FOR IMMEDIATE RELEASE
November 01, 2018
Mary Ann Hatchitt
(Jemez Springs, New Mexico) – The enormous popularity of the Jemez Historic Site’s breath-taking and beloved Light Among the Ruins annual holiday event has necessitated changes this year to accommodate large crowds.
“This is a magical, and absolutely captivating event that is much beloved! Word about what a magnificent spectacle this is has spread, so we have had to come up with a new plan to manage the overflow crowds anticipated this year,” said Matthew Barbour, Regional Manager of the Jemez and Coronado Historic Sites “In the past, Light Among the Ruins has always been popular, but this year, the overwhelming interest we’ve seen on social media prompted us to stagger the times of the event, and to cover the expense of traffic, staffing and crowd management we will now charge a per person fee.”
In addition to covering the cost of hosting Light Among the Ruins, any additional funds collected beyond expenses will help provide for preservation, future exhibits and programs at the Jemez Historic Site.
Light Among the Ruins will be held Saturday, December 8 from 5 p.m. – 10 p.m. There are nine blocks of tickets with staggered arrival times every half hour. Reservations are being taken online for every half-hour between 5 p.m. and 9 p.m. (5 p.m., 5 :30 p.m., 6 p.m., 6:30 p.m., 7 p.m., 7:30 p.m., 8 p.m., 8:30 p.m., 9 p.m.)
The event will go on regardless of the weather. No refunds. Shuttles will be available to and from the Jemez Historic Site to parking locations in the Village of Jemez Springs.
Tickets on sale starting at 8 a.m. on November 1: Adult $10 and Children (16 & under) $5. Purchase tickets at http://www.ampconcerts.org/event/324777/light-among-the-ruins
NO FLASH PHOTOGRAPHY PERMITTED.
During the Light Among the Ruins event the ruins of Gisewa Pueblo and San José de los Jemez Mission Church are decorated with hundreds of traditional farolitos. The evening’s events include Native American flute music and Native American dancers performing between two bonfires (luminarias). The combination of the lights with the pure beauty of the ruins nestled into the gorgeous Jemez Valley canyon walls makes for a magical setting!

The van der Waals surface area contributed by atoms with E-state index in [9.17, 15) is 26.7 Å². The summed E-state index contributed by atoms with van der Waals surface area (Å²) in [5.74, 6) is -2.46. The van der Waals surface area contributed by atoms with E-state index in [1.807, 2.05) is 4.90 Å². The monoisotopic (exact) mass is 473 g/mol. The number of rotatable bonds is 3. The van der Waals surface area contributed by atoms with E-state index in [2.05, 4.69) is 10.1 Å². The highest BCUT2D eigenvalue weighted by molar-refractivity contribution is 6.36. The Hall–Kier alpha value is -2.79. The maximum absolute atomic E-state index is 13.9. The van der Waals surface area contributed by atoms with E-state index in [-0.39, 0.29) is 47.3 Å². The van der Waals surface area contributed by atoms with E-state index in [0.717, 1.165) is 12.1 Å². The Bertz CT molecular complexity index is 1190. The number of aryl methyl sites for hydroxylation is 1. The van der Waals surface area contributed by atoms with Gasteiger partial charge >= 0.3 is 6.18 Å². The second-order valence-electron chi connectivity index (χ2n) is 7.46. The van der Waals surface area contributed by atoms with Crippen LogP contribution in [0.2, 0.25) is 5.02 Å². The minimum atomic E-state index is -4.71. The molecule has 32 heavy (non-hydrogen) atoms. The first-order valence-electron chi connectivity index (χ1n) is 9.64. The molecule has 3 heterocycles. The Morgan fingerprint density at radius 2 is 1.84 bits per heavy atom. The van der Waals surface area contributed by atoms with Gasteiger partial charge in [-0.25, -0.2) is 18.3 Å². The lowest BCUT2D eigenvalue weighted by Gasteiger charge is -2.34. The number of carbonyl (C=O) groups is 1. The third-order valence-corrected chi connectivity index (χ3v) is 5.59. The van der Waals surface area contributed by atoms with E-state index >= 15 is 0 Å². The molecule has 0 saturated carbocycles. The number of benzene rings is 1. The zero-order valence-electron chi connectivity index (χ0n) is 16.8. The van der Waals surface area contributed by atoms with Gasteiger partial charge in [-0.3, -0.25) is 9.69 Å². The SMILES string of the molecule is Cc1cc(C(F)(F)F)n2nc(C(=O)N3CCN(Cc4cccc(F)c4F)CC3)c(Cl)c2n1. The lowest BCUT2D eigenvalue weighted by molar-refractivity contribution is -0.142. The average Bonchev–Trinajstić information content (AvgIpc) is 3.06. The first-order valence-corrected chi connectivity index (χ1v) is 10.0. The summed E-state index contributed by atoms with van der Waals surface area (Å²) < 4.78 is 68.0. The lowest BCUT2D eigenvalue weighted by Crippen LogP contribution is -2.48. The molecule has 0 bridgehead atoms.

Jemez Historic Site is located at 18160 Highway 4 in Jemez Springs, New Mexico, and is open Wednesday through Sunday from 8:30 a.m. to 5:00 p.m. Admittance is $5.00 per adult. Children and Jemez tribal members are free. For more information call 575-829-3530 or visit http://www.nmhistoricsites.org/.
About Jemez Historic Site: A short drive from Albuquerque and Bernalillo, the Jemez Historic Site is one of the most beautiful prehistoric and historic sites in the Southwest. It includes the stone ruins of a 500 year old Indian village and the San José de los Jemez church dating to 1621/2. The village of Giusewa was built in the narrow San Diego Canyon by the ancestors of the present-day people of Jemez (Walatowa) Pueblo. The name Giusewa refers to the natural springs in the area.
In the 17th century, the Spanish established a Catholic mission at the village. The mission was short-lived, and, in time, the people abandoned the site and moved to the current location of Jemez Pueblo. The massive stone walls were constructed about the same time the Pilgrims landed at Plymouth Rock. The heritage center contains exhibitions that tell the story of the site through the words of the Jemez people. A 1,400-foot interpretive trail winds through the impressive site ruins.
New Mexico Culture Squared (NMC2) is a NM Department of Cultural Affairs (DCA) project to build and manage partnerships between DCA institutions and cultural organizations that will enhance the impact, effectiveness, attendance, and visitor experience of exhibits and programs of DCA entities. Under the management of AMP Concerts, NMC2 will create programs in collaboration with State Historic Sites, DCA Museums and various cultural organizations with the goal of increasing public programs statewide and promoting New Mexico as a destination for arts and culture.
About New Mexico Historic Sites: http://nmhistoricsites.org/ On March 14, 1931, the New Mexico Historic Site system was established by an Act for the Preservation of the Scientific Resources of New Mexico, to "declare by public proclamation that historic and prehistoric structures and other objects of scientific interest that are situated upon the lands owned or controlled by the State of New Mexico, shall be state monuments, and may reserve as a part thereof such parcels of land as may be necessary to the proper care and management of the objects to be protected." Under the direction of the New Mexico Department of Cultural Affairs, six sites are open to the public: Coronado, Fort Selden, Fort Stanton, Fort Sumner Historic Site/Bosque Redondo Memorial, Jemez, and Lincoln. The Los Luceros Historic Property is open to the public during scheduled events and by appointment (505) 476-1130.
In 2004, the J. Paul Taylor Family bequeathed the Barela-Reynolds House and Property on the Mesilla Plaza to the Department of Cultural Affairs. Still serving as J. Paul Taylor’s private home, the property will become a Historic Site after his passing. Events, news releases and images about activities at New Mexico Historic Sites, and other Department of Cultural Affairs divisions can be accessed at media.newmexicoculture.org.